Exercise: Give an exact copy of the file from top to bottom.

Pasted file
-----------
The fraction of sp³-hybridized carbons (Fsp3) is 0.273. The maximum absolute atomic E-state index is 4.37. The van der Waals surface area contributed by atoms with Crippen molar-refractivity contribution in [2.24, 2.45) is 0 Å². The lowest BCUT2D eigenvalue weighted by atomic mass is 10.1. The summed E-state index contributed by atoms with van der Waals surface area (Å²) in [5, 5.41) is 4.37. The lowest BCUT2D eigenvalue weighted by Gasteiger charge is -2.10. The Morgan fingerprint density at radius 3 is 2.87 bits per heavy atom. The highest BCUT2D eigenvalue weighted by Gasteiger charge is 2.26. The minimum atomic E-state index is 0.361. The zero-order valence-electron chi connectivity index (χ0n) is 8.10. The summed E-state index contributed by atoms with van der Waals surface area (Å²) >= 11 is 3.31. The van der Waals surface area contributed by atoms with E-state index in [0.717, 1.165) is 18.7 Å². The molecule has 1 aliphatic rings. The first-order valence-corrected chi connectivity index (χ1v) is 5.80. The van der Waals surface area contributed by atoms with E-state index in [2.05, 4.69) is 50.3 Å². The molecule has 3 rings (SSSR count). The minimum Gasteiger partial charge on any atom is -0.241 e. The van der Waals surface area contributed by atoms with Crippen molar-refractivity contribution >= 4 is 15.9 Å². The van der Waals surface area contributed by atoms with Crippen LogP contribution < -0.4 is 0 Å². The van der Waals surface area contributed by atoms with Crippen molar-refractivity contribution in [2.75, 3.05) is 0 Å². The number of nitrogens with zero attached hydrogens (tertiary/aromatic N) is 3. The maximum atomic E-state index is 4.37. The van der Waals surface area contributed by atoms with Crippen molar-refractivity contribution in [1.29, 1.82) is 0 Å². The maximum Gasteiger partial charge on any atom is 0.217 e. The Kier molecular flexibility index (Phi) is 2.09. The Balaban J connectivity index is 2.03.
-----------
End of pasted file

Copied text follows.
The fraction of sp³-hybridized carbons (Fsp3) is 0.273. The maximum absolute atomic E-state index is 4.37. The van der Waals surface area contributed by atoms with Crippen molar-refractivity contribution in [2.24, 2.45) is 0 Å². The lowest BCUT2D eigenvalue weighted by atomic mass is 10.1. The summed E-state index contributed by atoms with van der Waals surface area (Å²) in [5, 5.41) is 4.37. The lowest BCUT2D eigenvalue weighted by Gasteiger charge is -2.10. The Morgan fingerprint density at radius 3 is 2.87 bits per heavy atom. The highest BCUT2D eigenvalue weighted by Gasteiger charge is 2.26. The minimum atomic E-state index is 0.361. The zero-order valence-electron chi connectivity index (χ0n) is 8.10. The summed E-state index contributed by atoms with van der Waals surface area (Å²) >= 11 is 3.31. The van der Waals surface area contributed by atoms with E-state index in [0.717, 1.165) is 18.7 Å². The molecule has 1 aliphatic rings. The first-order valence-corrected chi connectivity index (χ1v) is 5.80. The van der Waals surface area contributed by atoms with E-state index in [2.05, 4.69) is 50.3 Å². The molecule has 3 rings (SSSR count). The minimum Gasteiger partial charge on any atom is -0.241 e. The van der Waals surface area contributed by atoms with Crippen molar-refractivity contribution >= 4 is 15.9 Å². The van der Waals surface area contributed by atoms with Crippen LogP contribution < -0.4 is 0 Å². The van der Waals surface area contributed by atoms with Crippen molar-refractivity contribution in [2.75, 3.05) is 0 Å². The number of nitrogens with zero attached hydrogens (tertiary/aromatic N) is 3. The maximum atomic E-state index is 4.37. The van der Waals surface area contributed by atoms with Crippen molar-refractivity contribution in [1.29, 1.82) is 0 Å². The maximum Gasteiger partial charge on any atom is 0.217 e. The Kier molecular flexibility index (Phi) is 2.09. The Balaban J connectivity index is 2.03.